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Tip of the Month - 2003

The following "Tip of the Month" columns were written by Dr. Paul Hutinger and published in the Maverick Lane Lines newsletter. Our first edition of "Tip of the Month" was in 1997.


Many Masters swimmers are on long term drugs for heart problems, blood pressure, cholesterol, diabetes, etc., or temporary drugs for bacterial infections. These medications affect patients differently, and the Masters swimmer must be aware of the side effects that may interfere with their daily training. Be sure to read the leaflet that comes with your medication, so you are aware of them. Some of the common complaints are a too low heart rate, extreme fatigue, muscle weakness, dizziness, shortness of breath, cough, constipation, diarrhea, etc. If you have any unusual symptoms, check with your doctor immediately, as he may be able to prescribe a substitute that your body can handle more easily.

While working on my doctorate at Indiana University, we measured the amount of my blood, and I had 15%-20% greater than the predicted blood volume, which is based upon body size.

Research studies verify this. If you train year round, three or four days a week, for 30-60 minutes, you are in a special category of a trained athlete, no matter what your age, and have more total liters of blood. With approximately 15% more blood, it appears your hematocrit and hemoglobin are lower than normal. Most trained individuals do have a greater total body hemoglobin, due to the greater total blood volume. This person may be misdiagnosed as having anemia. Sometimes, it is known as marathoner's anemia. Some blood pressure medications are beta blockers, which can cause a decrease in your heart rate, which can effect your performance.

Roger Franks, a multi world record holder at age 75, recently experienced problems with the side effects of lipitor, a cholesterol lowering drug. He consulted with his doctor as he became progressively weaker and ended up unable to walk without a limp, climb stairs normally, lift himself out of a chair without help and occasionally collapsed on the floor. In addition, he experienced muscle aches, cramps and spasms, especially at night. Needless to say, this was a frightening experience and his swimming was adversely affected. Be sure to inform your personal physician if you are a trained athlete. If he has a background in sport¹s medicine or has knowledge of your regular training, he can more adequately advise you and your special needs. As competitive Masters swimmers, we want more out of life than to just sit around in our rocking chairs and watch the world go by.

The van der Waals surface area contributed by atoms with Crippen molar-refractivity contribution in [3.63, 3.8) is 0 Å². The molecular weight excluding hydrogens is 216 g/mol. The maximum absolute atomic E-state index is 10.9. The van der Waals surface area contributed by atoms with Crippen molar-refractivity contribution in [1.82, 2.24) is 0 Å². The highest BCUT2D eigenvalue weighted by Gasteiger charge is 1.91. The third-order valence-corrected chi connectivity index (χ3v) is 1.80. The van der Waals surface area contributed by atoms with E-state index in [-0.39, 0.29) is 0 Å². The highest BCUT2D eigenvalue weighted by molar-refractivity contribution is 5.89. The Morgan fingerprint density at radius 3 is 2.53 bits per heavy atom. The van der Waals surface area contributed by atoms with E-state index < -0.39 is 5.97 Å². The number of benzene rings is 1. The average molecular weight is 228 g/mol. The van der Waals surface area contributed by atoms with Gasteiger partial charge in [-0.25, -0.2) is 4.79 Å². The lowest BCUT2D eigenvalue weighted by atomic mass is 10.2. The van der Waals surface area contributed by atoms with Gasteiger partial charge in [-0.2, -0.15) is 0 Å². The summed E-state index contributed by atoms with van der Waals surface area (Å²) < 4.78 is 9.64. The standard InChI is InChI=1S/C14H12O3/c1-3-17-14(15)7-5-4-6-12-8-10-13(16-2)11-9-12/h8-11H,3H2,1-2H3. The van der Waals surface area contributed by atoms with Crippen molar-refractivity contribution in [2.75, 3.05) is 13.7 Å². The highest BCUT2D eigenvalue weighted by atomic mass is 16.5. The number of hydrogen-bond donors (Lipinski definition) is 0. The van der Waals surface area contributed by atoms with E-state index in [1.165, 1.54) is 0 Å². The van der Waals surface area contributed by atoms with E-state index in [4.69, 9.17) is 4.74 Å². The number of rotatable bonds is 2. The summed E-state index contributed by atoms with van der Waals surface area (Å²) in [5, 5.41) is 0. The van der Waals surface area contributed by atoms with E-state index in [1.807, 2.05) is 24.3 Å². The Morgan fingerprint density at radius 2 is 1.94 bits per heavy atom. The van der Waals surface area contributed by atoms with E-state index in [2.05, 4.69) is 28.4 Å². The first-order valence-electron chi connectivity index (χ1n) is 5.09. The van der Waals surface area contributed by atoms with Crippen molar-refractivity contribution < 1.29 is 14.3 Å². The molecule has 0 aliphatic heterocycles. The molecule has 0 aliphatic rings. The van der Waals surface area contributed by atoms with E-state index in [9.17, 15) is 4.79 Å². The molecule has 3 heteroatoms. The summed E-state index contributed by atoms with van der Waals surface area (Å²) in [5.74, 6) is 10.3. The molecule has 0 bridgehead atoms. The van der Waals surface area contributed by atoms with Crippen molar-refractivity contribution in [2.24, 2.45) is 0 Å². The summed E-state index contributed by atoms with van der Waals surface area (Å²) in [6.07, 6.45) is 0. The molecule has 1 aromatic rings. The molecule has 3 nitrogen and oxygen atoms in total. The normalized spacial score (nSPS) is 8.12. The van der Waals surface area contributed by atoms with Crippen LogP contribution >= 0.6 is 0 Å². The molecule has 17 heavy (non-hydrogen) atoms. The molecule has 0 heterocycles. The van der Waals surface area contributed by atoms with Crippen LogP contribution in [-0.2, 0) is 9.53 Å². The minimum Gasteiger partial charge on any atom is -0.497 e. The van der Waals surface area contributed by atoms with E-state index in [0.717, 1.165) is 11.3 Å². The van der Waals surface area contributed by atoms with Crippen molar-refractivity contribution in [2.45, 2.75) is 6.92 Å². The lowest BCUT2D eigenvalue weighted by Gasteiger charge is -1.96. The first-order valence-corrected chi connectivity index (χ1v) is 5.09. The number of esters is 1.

Let’s work for more fun and fitness in our Masters swim program. The Mavericks are heading in the right direction. At our first awards dinner in Sarasota, Doris Prokopi provided hats and caps for everyone, from the silly to the exotic to the elegant. What a riot!

Swimming should be fun, whether you are in the program for the competition, fitness or camaraderie. In Jim Miller’s (USMS President) article in the May/June SWIM Magazine, he encourages us to “motivate more people to partake of the health-giving effect of Programs such as USMS.” For years, Margie and I ran a fitness program at our pool in St. Pete, FL. The object was to swim 200 miles to Key West, logging every lap in a pool.

Fitness articles have appeared in previous SWIM Magazines and the FL LMSC newsletter, describing three programs, to provide motivation, beyond the competitive aspect. We have many talented swimmers on our team and they are recognized for their outstanding achievements throughout the year, and also at our spring awards dinners. Another award we offer, which is just as significant, is the Fitness Award. This is given to a swimmer who doesn’t compete, or competes in very few meets, is an outstanding role model for fitness swimmers, desires to improve her/his strokes and is persistent in regular swim workouts.

The Mavericks have a diverse membership, which isn’t limited to swimmers “who are good enough.” To encourage Mavericks to participate in one or more of these programs, I have two special motivational plans for you. Read on to see how you can earn a FREE t-shirt.

Check Off Challenge--This is for a swimmer who is able to swim all four strokes. The t-shirt comes first. On the back, all 16 pool events are listed. When you swim an event, meet or practice, you check it off. Slowly swimming an event in practice, like the 200 fly or 400 IM, is a good way for the timid to undertake an intimidating event, that you don’t have enough nerve, as yet, to enter and race in a meet. The first Maverick who meets the stroke requirements, and CALLS me after they receive this newsletter, will receive this shirt, FREE.

Virtual Swims--These are swims in off beat locations, like Crater Lake, that you wouldn’t really swim. You log in your miles in your pool. Distances vary from 12 to 58 to 200 miles. This is for the noncompetitive swimmers or those who compete infrequently. If you don’t have access to a computer, I can send you a form for one of the eight swims. The first qualifying swimmer to CALL me and verify completion of a Virtual Swim, will receive a FREE t-shirt.